Friday, December 30, 2011

The Firehouse Meal

As you may or may not know, I'm a faculty member at a local Fire Science Bachelors program.  Currently, I'm in the process of designing a new class for our program about Fire Service Personnel Dynamics.  I find the topic facinating, because the more you travel around and meet firefighters, the more you see how each department's culture is as different as it's equipment.  Some places everyone loves to promote, and other places people want to ride the back forever.  Some places SOG their operations to death, and others let the officers make intelligent and safe decisions.  It is amazing the variance of the American fire service even within the same county.  Quite often we see departments who are too safety concious, while we see others who don't care.  Which one is your department?  Also, where is that happy medium located?  There is not a single department with the exact right mix of safety, training, fun, and fireground aggressiveness to make all firefighters happy (If that is even possible).  Two things are common throughout the fire service though, we like to bitch about things, and the dinner table is the center of the firehouse.

As I always do, I challenge you to attempt to make where you work or volunteer a safer place each day.  Maybe that means everyone spending some time talking about an LODD, maybe it means having "Storytime" with one of the vets, maybe it means stretching some hoselines, maybe it means taking the crew out to dinner for everyone to just break bread together outside of the normal confines.  Either way, you need to have the crew around the dinner table (or at least together in one room) three times a day.  First, at roll call, and then of course at 12 and 6 for lunch and dinner (Supper). 

Too many don't see the dinner table as a place where safety can be taught or learned, but it really is.  We can learn more about one another and build or gain fire ground trust here, enough said.  The dinner table is a facinating place in the fire station.  I think if we could get some key world officials in on some of our meals we could save the world, cure cancer, and win every war.  But seriously, how much trust have you lost or gained for a person during the fire house meal?  I know I have caught myself saying "Man I hope we don't have to see this guy pull a line, or do CPR today" while listening to someone at the meal.  Also, this is the place where firehouse story time often takes center stage.  As my buddy Jason Jefferies just posted on his blog Working the Job (Link to the Right), the old guys often can have some knowledge to pass on to the rooks and many times this stuff is passed on at a meal or roll call.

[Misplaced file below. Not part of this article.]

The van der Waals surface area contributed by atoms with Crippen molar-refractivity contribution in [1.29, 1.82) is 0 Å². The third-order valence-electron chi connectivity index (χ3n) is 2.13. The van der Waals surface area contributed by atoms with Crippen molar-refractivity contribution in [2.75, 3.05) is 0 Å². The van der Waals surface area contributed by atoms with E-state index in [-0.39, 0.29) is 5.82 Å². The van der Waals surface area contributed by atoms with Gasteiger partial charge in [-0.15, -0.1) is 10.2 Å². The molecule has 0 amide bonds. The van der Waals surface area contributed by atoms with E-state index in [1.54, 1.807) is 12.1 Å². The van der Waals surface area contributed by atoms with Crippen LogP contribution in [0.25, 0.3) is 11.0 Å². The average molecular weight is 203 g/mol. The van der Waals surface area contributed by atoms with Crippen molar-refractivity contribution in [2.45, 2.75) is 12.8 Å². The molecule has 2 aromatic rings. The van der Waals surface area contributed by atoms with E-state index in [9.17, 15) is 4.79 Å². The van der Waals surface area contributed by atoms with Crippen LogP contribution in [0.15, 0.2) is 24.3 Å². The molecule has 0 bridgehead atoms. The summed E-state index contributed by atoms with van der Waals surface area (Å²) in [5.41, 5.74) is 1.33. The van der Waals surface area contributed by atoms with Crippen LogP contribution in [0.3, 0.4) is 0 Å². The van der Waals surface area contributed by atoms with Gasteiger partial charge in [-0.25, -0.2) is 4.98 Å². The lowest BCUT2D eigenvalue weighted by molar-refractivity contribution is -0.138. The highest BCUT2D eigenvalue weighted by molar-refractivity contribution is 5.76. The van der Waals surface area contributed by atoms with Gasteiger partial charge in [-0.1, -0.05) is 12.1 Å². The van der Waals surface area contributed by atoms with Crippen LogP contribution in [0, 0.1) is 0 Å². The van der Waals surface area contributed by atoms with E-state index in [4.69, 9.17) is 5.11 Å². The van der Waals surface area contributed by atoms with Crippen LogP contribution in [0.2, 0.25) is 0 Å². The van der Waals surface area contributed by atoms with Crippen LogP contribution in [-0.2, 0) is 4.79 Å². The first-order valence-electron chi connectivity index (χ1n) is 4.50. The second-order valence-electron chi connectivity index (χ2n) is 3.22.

This is also the place in the fire house where we solve many of the internal personnel conflicts we have.  This problem solving allows for us not to be fighting on emergency scenes, since we take care of it at our home.  Sometimes people get their feeling hurt at the table, but they usually leave the room understanding where they stand with their colleagues.  All of us need to understand that lunch and dinner is where we can make our crew a stronger and safer crew.  The more we can solve our issues and get to know each other the safer we will be on the scene.

My point is that we need to spend time together at the station.  In the modern fire service there are so many distractions that interfere with the fellowship time in the firehouse.  I find myself in this trap, surfing the internet, and "facebooking".   However, I do make it a goal to spend time with the crew whether I like them or not, so we can enjoy the one of the best parts of our job, the fellowship.  Of course there are places where I thank god I have an office that I can hide in, but there are other places where I wish the station was one big room so noone could hide out.  Remember that fellowship and being a team are two important elements within the firehouse, and they always unite around the dinner table.

Spend some time figuring out how to make your department safer, so that everyone can go home at the end of the day.  And if you follow my philosophy, this may give you an excuse to go drink a beer with the guys to be safer at work, or spend more time at the dinner table.....your wife might believe it who knows.

Tuesday, December 20, 2011

Day of Maydays

As you are aware I'm sure, yesterday was a busy day for maydays and injuries.  Please go over some of these and then look over your procedures, because today could be your day.  Please pray for everyone injured yesterday, and refrain from Monday morning quarterbacking.  The videos are pretty telling, and the FDNY video is terrifying, but glad to know they all made it out injured and not the alternative. 

Have a safe day everyone, and prayers out to the brothers injured.

Here are some links:

DE Townhome: Additional Coverage at

Audio from DE:

FDNY Bailout:


Friday, December 16, 2011

Never Forgetting and Always Learning

Here is a great reason to be healthy and safe at work everyday.  If this video doesn't make you think, or want to get home to your family, quit reading the blog and turn in your boots because this job isn't for you.......